Exciting news! Join our watch club and get free access to NOW for 1 month
Self-harm taking care of yourself and others - YOUR TAKE
Here at TheSite.org we have a commitment to looking out for those who are affected by self-harm - whether you're harming yourself or know someone else who is harming themselves. Members of our community and TheSite Leaders have come to an agreement about how you can use our message boards and live chat to get help, while considering the feelings of others who are reading and responding.
Below is a list of statements, including real quotes, that will help you when posting.
Practical tips from the community
- The title of your thread is important
We appreciate thread titles that give us an idea of the content people are posting. Some people might find some content prompts their harm , so we think it's helpful to give people some indication of what they'll read when they click on the link to our discussions.
- We're careful about what details we share in relation to the act of self-harm
We don't think that going into graphic detail about your harm helps others to help you, it can be upsetting and in some cases may prompt behaviour in others. Talking in brief detail about harm such as how and where (if it's relevant) is enough for people to recognise your need for help.
- We don't like competitive behaviour and thoughts related to self harm
The extent to which someone self-harms isn't equal to the pain they're feeling inside so try not to compare your experience with others. Tell us that you're harming, but avoid dwelling on the specifics of the act - try to remember that we understand that if you're harming, you're hurting.
Why do we use the TheSite boards?
- We like to use the boards to vent after a tough day
Those days where it feels like everything is on top of me are really scary and it?s helpful and sometimes easier to reach out to others online at these times.
- We like to connect with those who can show us we're not alone
I find it useful. If not to get answers to questions then to feel supported and have someone to talk to.
- We appreciate non-judgemental discussion around the issues that are affecting us
I have found it very useful to discuss my issues with others, find other view points and be directed in the right direction for getting further help.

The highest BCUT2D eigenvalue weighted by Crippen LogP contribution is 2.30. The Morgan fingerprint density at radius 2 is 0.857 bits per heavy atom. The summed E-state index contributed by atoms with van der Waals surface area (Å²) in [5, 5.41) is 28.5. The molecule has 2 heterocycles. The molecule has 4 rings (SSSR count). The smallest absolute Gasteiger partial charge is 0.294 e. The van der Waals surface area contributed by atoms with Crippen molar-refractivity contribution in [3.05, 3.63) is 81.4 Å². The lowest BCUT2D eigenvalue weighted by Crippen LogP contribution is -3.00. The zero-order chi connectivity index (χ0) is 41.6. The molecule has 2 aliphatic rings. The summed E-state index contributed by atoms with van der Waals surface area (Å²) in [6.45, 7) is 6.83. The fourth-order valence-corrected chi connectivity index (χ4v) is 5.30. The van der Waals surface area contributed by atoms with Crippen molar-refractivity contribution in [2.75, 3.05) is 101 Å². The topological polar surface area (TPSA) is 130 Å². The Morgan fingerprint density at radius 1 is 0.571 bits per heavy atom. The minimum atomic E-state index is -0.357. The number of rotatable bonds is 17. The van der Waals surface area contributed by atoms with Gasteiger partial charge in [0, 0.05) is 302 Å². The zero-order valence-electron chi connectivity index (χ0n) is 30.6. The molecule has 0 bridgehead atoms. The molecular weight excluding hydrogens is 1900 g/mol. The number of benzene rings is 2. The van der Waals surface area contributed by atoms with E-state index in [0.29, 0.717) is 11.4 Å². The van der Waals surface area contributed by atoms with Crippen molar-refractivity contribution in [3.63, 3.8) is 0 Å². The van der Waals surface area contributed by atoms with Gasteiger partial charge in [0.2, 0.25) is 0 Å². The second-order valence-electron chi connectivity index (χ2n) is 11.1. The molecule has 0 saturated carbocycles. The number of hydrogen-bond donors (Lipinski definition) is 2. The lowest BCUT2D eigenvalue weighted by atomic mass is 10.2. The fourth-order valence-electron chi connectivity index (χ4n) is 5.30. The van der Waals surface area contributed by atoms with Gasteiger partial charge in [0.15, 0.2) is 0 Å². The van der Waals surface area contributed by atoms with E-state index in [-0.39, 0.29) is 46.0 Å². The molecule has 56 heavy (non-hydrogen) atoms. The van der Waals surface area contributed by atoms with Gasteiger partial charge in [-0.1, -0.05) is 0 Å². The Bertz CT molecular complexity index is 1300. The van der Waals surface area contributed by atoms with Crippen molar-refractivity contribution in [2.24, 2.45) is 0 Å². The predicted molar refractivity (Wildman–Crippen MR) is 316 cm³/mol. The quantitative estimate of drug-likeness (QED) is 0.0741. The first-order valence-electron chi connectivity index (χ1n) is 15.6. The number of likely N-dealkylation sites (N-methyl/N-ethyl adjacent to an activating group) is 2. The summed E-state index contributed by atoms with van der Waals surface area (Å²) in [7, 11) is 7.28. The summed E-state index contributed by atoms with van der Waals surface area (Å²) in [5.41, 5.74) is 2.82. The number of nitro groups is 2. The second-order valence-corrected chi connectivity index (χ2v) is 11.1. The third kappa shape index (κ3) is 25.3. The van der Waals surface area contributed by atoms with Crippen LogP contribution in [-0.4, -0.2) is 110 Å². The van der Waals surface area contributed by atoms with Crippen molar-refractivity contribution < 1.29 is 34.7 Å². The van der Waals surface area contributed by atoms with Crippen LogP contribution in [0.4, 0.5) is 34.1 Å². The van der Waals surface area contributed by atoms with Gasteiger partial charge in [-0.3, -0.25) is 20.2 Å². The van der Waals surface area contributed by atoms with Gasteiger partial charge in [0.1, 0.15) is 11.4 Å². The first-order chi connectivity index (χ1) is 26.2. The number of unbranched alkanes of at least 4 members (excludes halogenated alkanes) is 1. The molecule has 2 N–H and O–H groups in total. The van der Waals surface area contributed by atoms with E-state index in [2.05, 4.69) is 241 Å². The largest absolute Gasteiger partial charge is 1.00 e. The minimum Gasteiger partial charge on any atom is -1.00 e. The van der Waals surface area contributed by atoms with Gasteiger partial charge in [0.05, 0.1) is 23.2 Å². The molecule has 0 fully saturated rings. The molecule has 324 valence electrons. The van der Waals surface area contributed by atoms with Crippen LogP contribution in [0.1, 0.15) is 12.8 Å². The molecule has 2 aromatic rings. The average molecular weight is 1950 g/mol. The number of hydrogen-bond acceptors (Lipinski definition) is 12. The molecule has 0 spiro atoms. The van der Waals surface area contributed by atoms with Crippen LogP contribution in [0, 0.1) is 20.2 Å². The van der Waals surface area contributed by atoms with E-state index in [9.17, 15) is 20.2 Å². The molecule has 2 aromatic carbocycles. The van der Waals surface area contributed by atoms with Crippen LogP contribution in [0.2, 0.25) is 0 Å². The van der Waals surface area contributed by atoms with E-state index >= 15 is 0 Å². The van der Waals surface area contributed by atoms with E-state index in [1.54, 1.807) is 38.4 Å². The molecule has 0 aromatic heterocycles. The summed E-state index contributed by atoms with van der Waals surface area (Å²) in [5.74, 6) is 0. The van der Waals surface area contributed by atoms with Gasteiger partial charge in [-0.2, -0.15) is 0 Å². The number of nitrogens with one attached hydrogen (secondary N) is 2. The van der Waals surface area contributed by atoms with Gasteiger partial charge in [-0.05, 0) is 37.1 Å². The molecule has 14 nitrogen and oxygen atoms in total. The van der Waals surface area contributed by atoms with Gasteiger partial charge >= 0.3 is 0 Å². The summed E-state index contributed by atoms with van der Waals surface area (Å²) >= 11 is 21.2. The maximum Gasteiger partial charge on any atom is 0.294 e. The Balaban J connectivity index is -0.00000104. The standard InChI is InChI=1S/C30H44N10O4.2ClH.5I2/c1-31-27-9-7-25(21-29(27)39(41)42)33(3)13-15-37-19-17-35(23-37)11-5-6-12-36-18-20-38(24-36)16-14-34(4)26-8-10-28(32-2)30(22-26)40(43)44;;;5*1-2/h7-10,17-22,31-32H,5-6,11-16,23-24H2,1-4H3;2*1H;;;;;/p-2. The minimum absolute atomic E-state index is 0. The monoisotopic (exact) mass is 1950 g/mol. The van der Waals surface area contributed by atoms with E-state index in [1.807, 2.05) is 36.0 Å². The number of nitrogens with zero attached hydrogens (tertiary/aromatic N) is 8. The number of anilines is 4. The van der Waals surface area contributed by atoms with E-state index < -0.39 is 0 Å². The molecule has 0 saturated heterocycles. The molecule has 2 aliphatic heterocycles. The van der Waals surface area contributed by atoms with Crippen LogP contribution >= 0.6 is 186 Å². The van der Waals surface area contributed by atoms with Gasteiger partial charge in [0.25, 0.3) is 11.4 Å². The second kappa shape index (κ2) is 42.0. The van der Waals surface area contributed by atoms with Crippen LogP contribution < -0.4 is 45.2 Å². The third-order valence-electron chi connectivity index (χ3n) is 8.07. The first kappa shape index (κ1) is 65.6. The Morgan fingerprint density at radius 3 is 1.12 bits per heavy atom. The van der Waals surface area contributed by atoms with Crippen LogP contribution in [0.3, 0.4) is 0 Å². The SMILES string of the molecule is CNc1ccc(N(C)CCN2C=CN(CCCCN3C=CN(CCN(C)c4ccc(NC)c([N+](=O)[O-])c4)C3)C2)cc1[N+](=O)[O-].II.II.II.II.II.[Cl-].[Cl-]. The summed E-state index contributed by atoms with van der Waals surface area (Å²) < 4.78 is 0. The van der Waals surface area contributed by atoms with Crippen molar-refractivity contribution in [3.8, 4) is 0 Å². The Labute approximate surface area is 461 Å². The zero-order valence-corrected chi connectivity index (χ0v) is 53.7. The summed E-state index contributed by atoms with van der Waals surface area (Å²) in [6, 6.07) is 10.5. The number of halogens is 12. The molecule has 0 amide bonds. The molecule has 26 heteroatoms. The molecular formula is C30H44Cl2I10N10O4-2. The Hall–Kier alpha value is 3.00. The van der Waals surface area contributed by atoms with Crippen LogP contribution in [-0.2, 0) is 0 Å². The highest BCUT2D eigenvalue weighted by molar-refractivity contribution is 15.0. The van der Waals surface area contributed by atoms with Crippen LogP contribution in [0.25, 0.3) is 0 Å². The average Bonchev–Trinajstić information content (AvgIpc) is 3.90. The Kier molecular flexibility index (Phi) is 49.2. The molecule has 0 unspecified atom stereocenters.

- We know it can be difficult to take the steps to talk about self-harm with people we know offline
It is quite difficult to be able to share your experiences or worries about many health related issues in real life, so a supportive anonymous environment is very helpful and may help you take the next step.
- We can see the benefit of exploring our thoughts and feelings in relation to difficult events
It's good to get things off your chest/problem shared etc as it can help me make sense of my emotions and provide some order to my thoughts.
- We like to share positive distraction techniques that help us to cope better
When that urge to self harm comes, finding the power to stand up to it can be really difficult as it's a big first step on the way to recovery. What works for one person, might not work for another, but it can provide inspiration and motivation. So, through sharing our experiences of distraction techniques that work for us, we can help others to help themselves.
- We recognise that self-harm can relate to lots of different issues in our lives
Identifying your own triggers for self-harm can be difficult; finding the end to the ball of string can seem impossible. We encourage people to share their experiences, whatever the underlying issues and we will not judge you by what you share.
Frequently asked questions:
Where can I go to get further help with this issue?
If you?d like more information about self harm, you could check out TheSite?s self harm section, which also has links to other organisations who can provide support, advice or information, including Harmless, Mind, and Young Minds.